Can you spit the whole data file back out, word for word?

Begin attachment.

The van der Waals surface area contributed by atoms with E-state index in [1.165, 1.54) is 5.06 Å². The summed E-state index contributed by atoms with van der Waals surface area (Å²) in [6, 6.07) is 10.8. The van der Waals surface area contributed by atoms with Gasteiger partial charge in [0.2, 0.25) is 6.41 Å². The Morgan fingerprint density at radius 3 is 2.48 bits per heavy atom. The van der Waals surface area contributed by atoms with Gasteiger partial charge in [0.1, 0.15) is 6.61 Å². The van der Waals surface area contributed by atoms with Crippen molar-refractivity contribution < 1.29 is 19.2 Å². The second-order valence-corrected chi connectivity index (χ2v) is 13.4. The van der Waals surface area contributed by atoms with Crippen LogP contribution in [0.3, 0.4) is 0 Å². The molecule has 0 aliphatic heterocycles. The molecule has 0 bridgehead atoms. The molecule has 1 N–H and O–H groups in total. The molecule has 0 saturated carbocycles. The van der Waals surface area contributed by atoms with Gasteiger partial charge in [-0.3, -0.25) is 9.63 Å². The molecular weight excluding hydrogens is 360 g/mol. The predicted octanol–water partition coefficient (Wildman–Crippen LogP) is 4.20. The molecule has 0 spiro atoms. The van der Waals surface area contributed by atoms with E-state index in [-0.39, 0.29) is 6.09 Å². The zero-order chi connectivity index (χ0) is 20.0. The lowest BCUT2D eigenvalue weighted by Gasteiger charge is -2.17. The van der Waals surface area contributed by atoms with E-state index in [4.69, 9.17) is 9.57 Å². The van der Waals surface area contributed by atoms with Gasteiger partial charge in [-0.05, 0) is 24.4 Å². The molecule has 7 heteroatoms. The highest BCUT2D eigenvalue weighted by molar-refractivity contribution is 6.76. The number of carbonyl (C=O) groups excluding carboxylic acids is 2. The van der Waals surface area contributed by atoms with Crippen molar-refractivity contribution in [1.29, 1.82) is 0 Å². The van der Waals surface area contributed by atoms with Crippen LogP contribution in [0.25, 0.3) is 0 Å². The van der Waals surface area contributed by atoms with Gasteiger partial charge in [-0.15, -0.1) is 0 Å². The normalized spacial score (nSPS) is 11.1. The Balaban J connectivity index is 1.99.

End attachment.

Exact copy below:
The van der Waals surface area contributed by atoms with E-state index in [1.165, 1.54) is 5.06 Å². The summed E-state index contributed by atoms with van der Waals surface area (Å²) in [6, 6.07) is 10.8. The van der Waals surface area contributed by atoms with Gasteiger partial charge in [0.2, 0.25) is 6.41 Å². The Morgan fingerprint density at radius 3 is 2.48 bits per heavy atom. The van der Waals surface area contributed by atoms with Gasteiger partial charge in [0.1, 0.15) is 6.61 Å². The van der Waals surface area contributed by atoms with Crippen molar-refractivity contribution < 1.29 is 19.2 Å². The second-order valence-corrected chi connectivity index (χ2v) is 13.4. The van der Waals surface area contributed by atoms with Crippen LogP contribution in [0.3, 0.4) is 0 Å². The molecule has 0 aliphatic heterocycles. The molecule has 0 bridgehead atoms. The molecule has 1 N–H and O–H groups in total. The molecule has 0 saturated carbocycles. The van der Waals surface area contributed by atoms with Gasteiger partial charge in [-0.3, -0.25) is 9.63 Å². The molecular weight excluding hydrogens is 360 g/mol. The predicted octanol–water partition coefficient (Wildman–Crippen LogP) is 4.20. The molecule has 0 spiro atoms. The van der Waals surface area contributed by atoms with E-state index in [-0.39, 0.29) is 6.09 Å². The zero-order chi connectivity index (χ0) is 20.0. The lowest BCUT2D eigenvalue weighted by Gasteiger charge is -2.17. The van der Waals surface area contributed by atoms with E-state index in [4.69, 9.17) is 9.57 Å². The van der Waals surface area contributed by atoms with Gasteiger partial charge in [-0.05, 0) is 24.4 Å². The molecule has 7 heteroatoms. The highest BCUT2D eigenvalue weighted by molar-refractivity contribution is 6.76. The number of carbonyl (C=O) groups excluding carboxylic acids is 2. The van der Waals surface area contributed by atoms with Crippen molar-refractivity contribution in [1.29, 1.82) is 0 Å². The van der Waals surface area contributed by atoms with Crippen LogP contribution in [0.25, 0.3) is 0 Å². The van der Waals surface area contributed by atoms with Gasteiger partial charge in [-0.15, -0.1) is 0 Å². The normalized spacial score (nSPS) is 11.1. The Balaban J connectivity index is 1.99.